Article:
Kegan's Levels (or Constructive Developmental Theory)
As soon as I stumbled on people talking about Kegan’s levels, it captured my curiosity: “finally, a coherent theory of self-development!”. My hopes were of course immediately towards actually being able to use it. So I warn you to take the theory with a grain of salt.
The core idea of the theory is that there are 5 developmental levels into which where you are categorized. The levels are mutually exclusive, but you aren’t strictly pigeonholed into a particular one. You are usually in a transition from one level to another.
Each level is defined by your ability to regard particular aspects of your life as an object, rather than being completely subjected to it and thus being unable to reflect on them.
If that sounds confusing, in other words, it means that your level in Kegan’s defined hierarchy depends on how well you are aware of some aspects in your life and capitulated on them as opposed to being pushed around by forces you don’t understand.
These aspects of life are described by Berger as aspects of meaning constructing.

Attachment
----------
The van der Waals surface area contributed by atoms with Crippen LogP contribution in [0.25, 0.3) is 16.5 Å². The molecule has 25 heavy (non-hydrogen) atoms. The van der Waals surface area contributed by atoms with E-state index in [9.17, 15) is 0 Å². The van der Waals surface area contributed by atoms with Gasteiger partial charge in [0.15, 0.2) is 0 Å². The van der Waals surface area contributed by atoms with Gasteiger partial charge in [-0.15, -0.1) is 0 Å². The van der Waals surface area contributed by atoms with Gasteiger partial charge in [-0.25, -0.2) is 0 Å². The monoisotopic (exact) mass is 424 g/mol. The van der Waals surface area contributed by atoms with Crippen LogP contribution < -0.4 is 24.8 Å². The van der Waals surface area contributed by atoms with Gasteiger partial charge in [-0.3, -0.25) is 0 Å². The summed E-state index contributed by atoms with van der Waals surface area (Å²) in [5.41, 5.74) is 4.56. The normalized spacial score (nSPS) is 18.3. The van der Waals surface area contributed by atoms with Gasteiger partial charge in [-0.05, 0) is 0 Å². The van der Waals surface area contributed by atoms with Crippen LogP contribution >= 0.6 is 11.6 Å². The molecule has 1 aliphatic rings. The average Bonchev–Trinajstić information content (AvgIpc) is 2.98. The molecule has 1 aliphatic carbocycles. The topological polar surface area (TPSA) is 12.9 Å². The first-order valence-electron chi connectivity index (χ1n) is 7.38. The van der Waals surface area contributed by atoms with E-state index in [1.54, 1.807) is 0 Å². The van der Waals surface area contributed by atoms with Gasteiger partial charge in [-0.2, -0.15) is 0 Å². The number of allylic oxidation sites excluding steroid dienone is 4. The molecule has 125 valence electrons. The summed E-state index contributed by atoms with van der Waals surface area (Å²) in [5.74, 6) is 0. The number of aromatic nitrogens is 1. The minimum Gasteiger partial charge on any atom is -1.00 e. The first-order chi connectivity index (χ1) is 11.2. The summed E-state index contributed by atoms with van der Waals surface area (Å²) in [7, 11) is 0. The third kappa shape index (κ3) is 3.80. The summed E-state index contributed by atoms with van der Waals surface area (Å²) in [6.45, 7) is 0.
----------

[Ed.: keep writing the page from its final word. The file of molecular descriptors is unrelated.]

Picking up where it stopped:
Huh, meaning? I believe that meaning here points to what we deem valuable to us when it is in our object space, and subconsciously identifying with the things we value when subjected to an aspect. For instance, it is meaningful for us to build interpersonal relationships on level 4, as opposed to just enjoying these relationships without giving much thought to it.
The aspects are as follows:
- reflexes (1st level object)
- impulses, perceptions (2nd level object, 1st level subject)
- needs, interests, desires (3rd level object, 2nd level subject)
- interpersonal relationships, mutuality (4th level object, 3rd level subject)
- self-authorship, identity, ideology (5th level object, 4th level subject)
(Clearly the list are simply labels which don’t do much in helping to embrace the full extent of what is seen as an object on each level. There’s an image of a table that uses these labels, but neither the table or the diagrams seem to provide much value, unless you already understand the theory, but here it is anyway: 5 stages of development.)
What makes the theory constructive and developmental is that each level builds on the object-level understanding of the previous level, thus developing to higher levels can be seen as constructing understanding of reality. It’s like 5 Matryoshka dolls inside each other.
The first level usually only governs small children, in which there are no rules, no laws seeming to govern reality. Everything is an extension of oneself, a playground of sorts, or a dream you cannot make sense of. Transition out of this stage is via acquiring an understanding of reality that the things you sense might not actually be yourself after all, but rather can continue existing after you have stopped paying attention to them.